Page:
The two leading ladies of a small-town Georgia choir butt heads while trying to win a national singing competition. With Queen Latifah and Dolly Parton. Rated PG-13. At Century, Colony Square and Twin Peaks. — Los Angeles Times/MCT

The Last Wild Race/Farther Than the Eye Can See

The Last Wild Race is a multi-award-winning film that follows 56 adventurers from across the globe as they converge on Chilean Patagonia for the last wild race on the planet. Farther Than the Eye Can See follows Erik Weihenmayer’s successful climb of Mount Everest. At Boedecker Theater. — Boedecker Theater

Margin Call

A thriller that revolves around the key people at an investment bank over a 24-hour period during the early stages of the financial crisis. — Boedecker Theater

Melancholia

Justine and Michael are celebrating their marriage at a sumptuous party in the home of her sister Claire, and brother-in-law John. Despite Claire’s best efforts, the wedding is a fiasco, with family tensions mounting and relationships fraying. Meanwhile, a planet called Melancholia is heading directly toward Earth. At Denver FilmCenter/Colfax and International Film Series. — Landmark Theatres

Mission: Impossible – Ghost Protocol

The latest in the “M:I” franchise begins with a Moscow prison break, proceeds to a terrorist bombing of the Kremlin, skedaddles off to Dubai and the world’s tallest building, and then heads to Mumbai, chasing nuclear madmen, goons and Mrs. Patton’s cleavage.

Rated PG-13. At Century, Colony Square and Twin Peaks. — Michael Phillips/TMS

My Week With Marylin

In the early summer of 1956, 23-year-old Colin Clark came down from Oxford determined to make his way in the film business. He worked as a lowly assistant on the set of The Prince and the Showgirl, the film that famously united Sir Laurence Olivier and Marilyn Monroe, who was also on honeymoon with her new husband, the playwright Arthur Miller. Nearly 40 years on, his diary account The Prince, the Showgirl and Me was published, but one week was missing and this was published some years later as My Week with Marilyn. This is the story of that week. At Mayan. — Landmark Theatres

Opera: Tristan und Isolde

This is widely acknowledged as one of the peaks of the operatic repertory. Past performances of this long and demanding piece have claimed the lives of one performer in the role of Tristan, and two conductors, each of them collapsing during the second act. Starring Ian Storey and Waltraud Meier. At Boedecker Theater. — Boedecker Theater

Pariah

A good student at her local high school with a flair for poetry, Alike is quietly but firmly embracing her identity as a lesbian. With the sometimes boisterous support of her best friend, out lesbian Laura (Pernell Walker), Alike is especially eager to find a girlfriend. At Mayan. — Landmark Theatres

Paul Goodman Changed my Life

Review unavailable. At Denver FilmCenter/ Colfax.

Red Desert

This provocative look at the spiritual desolation of the technological age — about a disaffected woman, brilliantly portrayed by Antonioni muse Monica Vitti, wandering through a bleak industrial landscape beset by power plants and environmental toxins, and tentatively flirting with her husband’s coworker, played by Richard Harris — continues to keep viewers spellbound. At Denver FilmCenter/Colfax and International Film Series. — Denver Film Society

Red Tails

See full review Page 39. Rated PG-13. At Century, Colony Square and Twin Peaks.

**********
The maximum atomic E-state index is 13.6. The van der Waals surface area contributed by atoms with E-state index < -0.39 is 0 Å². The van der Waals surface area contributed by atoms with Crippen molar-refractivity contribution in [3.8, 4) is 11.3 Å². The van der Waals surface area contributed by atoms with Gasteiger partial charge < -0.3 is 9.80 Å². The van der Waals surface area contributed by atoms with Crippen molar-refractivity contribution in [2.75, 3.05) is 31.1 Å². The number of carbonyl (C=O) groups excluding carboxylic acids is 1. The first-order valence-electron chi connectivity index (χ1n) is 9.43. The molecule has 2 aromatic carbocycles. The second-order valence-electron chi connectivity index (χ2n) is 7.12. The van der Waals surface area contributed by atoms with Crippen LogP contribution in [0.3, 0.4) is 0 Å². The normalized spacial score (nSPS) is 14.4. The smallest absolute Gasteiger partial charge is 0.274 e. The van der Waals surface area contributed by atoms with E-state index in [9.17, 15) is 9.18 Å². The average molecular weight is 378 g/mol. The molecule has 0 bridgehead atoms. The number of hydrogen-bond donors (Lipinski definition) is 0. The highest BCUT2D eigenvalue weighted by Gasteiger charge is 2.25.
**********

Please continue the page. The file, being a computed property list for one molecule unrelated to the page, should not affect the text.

Shame

Brandon shuns intimacy with women but feeds his desires with a compulsive addiction to sex. When his wayward younger sister moves into his apartment, stirring memories of their shared painful past, Brandon’s insular life spirals out of control. At Chez Artiste. — Landmark Theatres

Sherlock Holmes: A Game of Shadows

If you enjoyed the first Guy Ritchie retelling of Sherlock, then you’ll likely leave the sequel feeling satiated. If you hated the first one, you’ll probably find so little pleasure in this that, sometime around the seventh gamerstyle action sequence, you may ponder: Is this doing permanent damage to the medium? At Century, Colony Square and Twin Peaks. — Michael Phillips/MCT

Star Trek II - Wrath Of Khan

While some people were dreaming of a White Christmas, Denver Film Society was dreaming of Ricardo Monteban’s bare shaven chest, William Shatner screaming and giant brain-devouring bugs, and apparently they WERE good this year because Santa gave them the rights to show STAR TREK II: THE WRATH OF KHAN! At Denver FilmCenter/Colfax. — Denver Film Society

Sundance Shorts

One of the most eagerly anticipated shows on any IFS schedule is the Sundance Shorts program. Patrons brave the January snows and winds to warm up with the funny, moving, and insightful short films. At International Film Series — IFS

Tinker, Tailor, Soldier, Spy

Tinker, Tailor, Soldier, Spy is the feature film version of John le Carré’s classic bestselling thriller. The Cold War of the mid-20th century continues to threaten international relations. Britain’s Secret Intelligence Service (SIS) is striving to keep pace with other countries’ espionage efforts. At Century and Chez Artiste. — Landmark Theatres

The Tree of Life

The Tree of Life is the impressionistic story of a Midwestern family in the 1950s. The film follows the life journey of the family’s eldest son, Jack, through the innocence of childhood to his disillusioned adult years. At Denver FilmCenter/Colfax. — Landmark Theatres

Underworld: Awakening

After skipping the previous film, Kate Beckinsale returns to the werewolf-versusvampire franchise she helped make famous, this time joining forces with her lycanthrope pals to bag the most dangerous game of all: humans. Rated R. At Century, Coloney Square and Twin Peaks. — Rene Rodriguez/MCT

War Horse

Steven Spielberg’s enthusiasm and excitement glows in every single frame of War Horse. There isn’t a moment in the movie where you don’t feel Spielberg’s passion for this simple story, and this time, the film is worthy of his enthusiasm. Rated PG-13. At Century and Colony Square. — Los Angeles Times/MCT

The Way

Martin Sheen plays an American doctor who comes to France to collect the remains of his adult son (played by Emilio Estevez), killed in the Pyrenees in a storm while walking the Camino de Santiago. Rather than return home, he decides to embark on the historical pilgrimage. At Boedecker Theater. — Boedecker Theater

We Bought a Zoo

Benjamin Mee (Matt Damon) is a widower with two children who quits his job and, searching for a fresh start for his preteen daughter, played by Maggie Elizabeth Jones, along with his grieving son, played by Colin Ford, finds exactly what he wasn’t looking for: a zoo on the skids. Scarlett Johansson plays the head zookeeper, conveniently single. Damon deftly stays true and above the corn. Rated PG. At Colony Square and Twin Peaks. — Michael Phillips/TMS